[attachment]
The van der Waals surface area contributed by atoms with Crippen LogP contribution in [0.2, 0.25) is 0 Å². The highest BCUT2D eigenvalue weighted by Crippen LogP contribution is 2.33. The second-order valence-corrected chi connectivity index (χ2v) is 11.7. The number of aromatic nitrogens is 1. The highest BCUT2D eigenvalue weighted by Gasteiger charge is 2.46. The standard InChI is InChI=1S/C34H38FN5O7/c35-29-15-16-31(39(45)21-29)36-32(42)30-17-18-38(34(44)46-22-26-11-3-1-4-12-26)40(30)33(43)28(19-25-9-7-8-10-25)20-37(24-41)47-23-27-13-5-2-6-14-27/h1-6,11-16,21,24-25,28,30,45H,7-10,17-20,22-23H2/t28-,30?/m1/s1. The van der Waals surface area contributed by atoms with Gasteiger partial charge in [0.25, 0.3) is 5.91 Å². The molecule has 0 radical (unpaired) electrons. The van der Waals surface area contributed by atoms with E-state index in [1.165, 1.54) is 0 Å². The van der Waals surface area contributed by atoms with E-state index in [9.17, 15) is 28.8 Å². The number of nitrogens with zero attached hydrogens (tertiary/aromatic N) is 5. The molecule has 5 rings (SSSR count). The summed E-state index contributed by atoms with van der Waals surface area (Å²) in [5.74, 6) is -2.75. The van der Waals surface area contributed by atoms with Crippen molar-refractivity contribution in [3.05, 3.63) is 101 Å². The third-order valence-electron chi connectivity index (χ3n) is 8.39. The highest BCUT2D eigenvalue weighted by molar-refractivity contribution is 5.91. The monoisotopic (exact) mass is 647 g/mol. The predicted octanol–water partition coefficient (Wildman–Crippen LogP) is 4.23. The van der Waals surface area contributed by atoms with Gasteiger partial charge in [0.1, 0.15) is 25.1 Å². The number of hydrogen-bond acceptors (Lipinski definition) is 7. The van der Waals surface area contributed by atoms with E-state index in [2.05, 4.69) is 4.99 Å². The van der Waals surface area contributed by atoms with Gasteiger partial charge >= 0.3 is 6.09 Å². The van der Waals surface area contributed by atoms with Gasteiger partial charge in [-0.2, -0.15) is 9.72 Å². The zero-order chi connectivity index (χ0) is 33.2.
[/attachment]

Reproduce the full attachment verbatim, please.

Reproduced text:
The van der Waals surface area contributed by atoms with Crippen LogP contribution in [0.2, 0.25) is 0 Å². The highest BCUT2D eigenvalue weighted by Crippen LogP contribution is 2.33. The second-order valence-corrected chi connectivity index (χ2v) is 11.7. The number of aromatic nitrogens is 1. The highest BCUT2D eigenvalue weighted by Gasteiger charge is 2.46. The standard InChI is InChI=1S/C34H38FN5O7/c35-29-15-16-31(39(45)21-29)36-32(42)30-17-18-38(34(44)46-22-26-11-3-1-4-12-26)40(30)33(43)28(19-25-9-7-8-10-25)20-37(24-41)47-23-27-13-5-2-6-14-27/h1-6,11-16,21,24-25,28,30,45H,7-10,17-20,22-23H2/t28-,30?/m1/s1. The van der Waals surface area contributed by atoms with Gasteiger partial charge in [0.25, 0.3) is 5.91 Å². The molecule has 0 radical (unpaired) electrons. The van der Waals surface area contributed by atoms with E-state index in [1.165, 1.54) is 0 Å². The van der Waals surface area contributed by atoms with E-state index in [9.17, 15) is 28.8 Å². The number of nitrogens with zero attached hydrogens (tertiary/aromatic N) is 5. The molecule has 5 rings (SSSR count). The summed E-state index contributed by atoms with van der Waals surface area (Å²) in [5.74, 6) is -2.75. The van der Waals surface area contributed by atoms with Crippen molar-refractivity contribution in [3.05, 3.63) is 101 Å². The third-order valence-electron chi connectivity index (χ3n) is 8.39. The highest BCUT2D eigenvalue weighted by molar-refractivity contribution is 5.91. The monoisotopic (exact) mass is 647 g/mol. The predicted octanol–water partition coefficient (Wildman–Crippen LogP) is 4.23. The van der Waals surface area contributed by atoms with Gasteiger partial charge in [0.1, 0.15) is 25.1 Å². The number of hydrogen-bond acceptors (Lipinski definition) is 7. The van der Waals surface area contributed by atoms with E-state index in [2.05, 4.69) is 4.99 Å². The van der Waals surface area contributed by atoms with Gasteiger partial charge >= 0.3 is 6.09 Å². The van der Waals surface area contributed by atoms with Gasteiger partial charge in [-0.2, -0.15) is 9.72 Å². The zero-order chi connectivity index (χ0) is 33.2.